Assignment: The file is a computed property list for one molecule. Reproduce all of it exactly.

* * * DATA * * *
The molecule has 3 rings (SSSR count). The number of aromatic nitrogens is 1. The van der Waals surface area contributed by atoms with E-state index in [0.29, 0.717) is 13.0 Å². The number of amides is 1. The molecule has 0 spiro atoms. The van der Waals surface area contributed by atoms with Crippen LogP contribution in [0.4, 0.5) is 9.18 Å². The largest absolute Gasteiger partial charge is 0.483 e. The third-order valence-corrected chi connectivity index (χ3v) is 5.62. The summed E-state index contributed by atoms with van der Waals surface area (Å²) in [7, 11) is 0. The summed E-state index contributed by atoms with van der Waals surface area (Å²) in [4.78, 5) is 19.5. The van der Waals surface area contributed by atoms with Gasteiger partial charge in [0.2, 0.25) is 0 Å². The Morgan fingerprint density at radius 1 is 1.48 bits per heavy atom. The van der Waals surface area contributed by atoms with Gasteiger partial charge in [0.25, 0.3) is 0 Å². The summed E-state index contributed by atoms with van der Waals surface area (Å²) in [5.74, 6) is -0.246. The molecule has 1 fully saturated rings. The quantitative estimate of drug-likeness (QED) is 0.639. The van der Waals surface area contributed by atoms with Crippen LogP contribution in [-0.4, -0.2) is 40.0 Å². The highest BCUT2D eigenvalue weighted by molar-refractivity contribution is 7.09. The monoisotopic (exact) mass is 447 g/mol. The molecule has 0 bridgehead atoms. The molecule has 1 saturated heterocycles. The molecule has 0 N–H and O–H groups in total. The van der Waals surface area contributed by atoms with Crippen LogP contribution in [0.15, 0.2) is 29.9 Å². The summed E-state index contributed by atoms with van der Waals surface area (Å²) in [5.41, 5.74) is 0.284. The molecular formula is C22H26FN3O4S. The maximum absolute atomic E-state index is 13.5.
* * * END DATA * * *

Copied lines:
The molecule has 3 rings (SSSR count). The number of aromatic nitrogens is 1. The van der Waals surface area contributed by atoms with E-state index in [0.29, 0.717) is 13.0 Å². The number of amides is 1. The molecule has 0 spiro atoms. The van der Waals surface area contributed by atoms with Crippen LogP contribution in [0.4, 0.5) is 9.18 Å². The largest absolute Gasteiger partial charge is 0.483 e. The third-order valence-corrected chi connectivity index (χ3v) is 5.62. The summed E-state index contributed by atoms with van der Waals surface area (Å²) in [7, 11) is 0. The summed E-state index contributed by atoms with van der Waals surface area (Å²) in [4.78, 5) is 19.5. The van der Waals surface area contributed by atoms with Gasteiger partial charge in [0.2, 0.25) is 0 Å². The Morgan fingerprint density at radius 1 is 1.48 bits per heavy atom. The van der Waals surface area contributed by atoms with Gasteiger partial charge in [0.25, 0.3) is 0 Å². The summed E-state index contributed by atoms with van der Waals surface area (Å²) in [5.74, 6) is -0.246. The molecule has 1 fully saturated rings. The quantitative estimate of drug-likeness (QED) is 0.639. The van der Waals surface area contributed by atoms with Crippen LogP contribution in [-0.4, -0.2) is 40.0 Å². The highest BCUT2D eigenvalue weighted by molar-refractivity contribution is 7.09. The monoisotopic (exact) mass is 447 g/mol. The molecule has 0 bridgehead atoms. The molecule has 1 saturated heterocycles. The molecule has 0 N–H and O–H groups in total. The van der Waals surface area contributed by atoms with Crippen LogP contribution in [0.15, 0.2) is 29.9 Å². The summed E-state index contributed by atoms with van der Waals surface area (Å²) in [5.41, 5.74) is 0.284. The molecular formula is C22H26FN3O4S. The maximum absolute atomic E-state index is 13.5.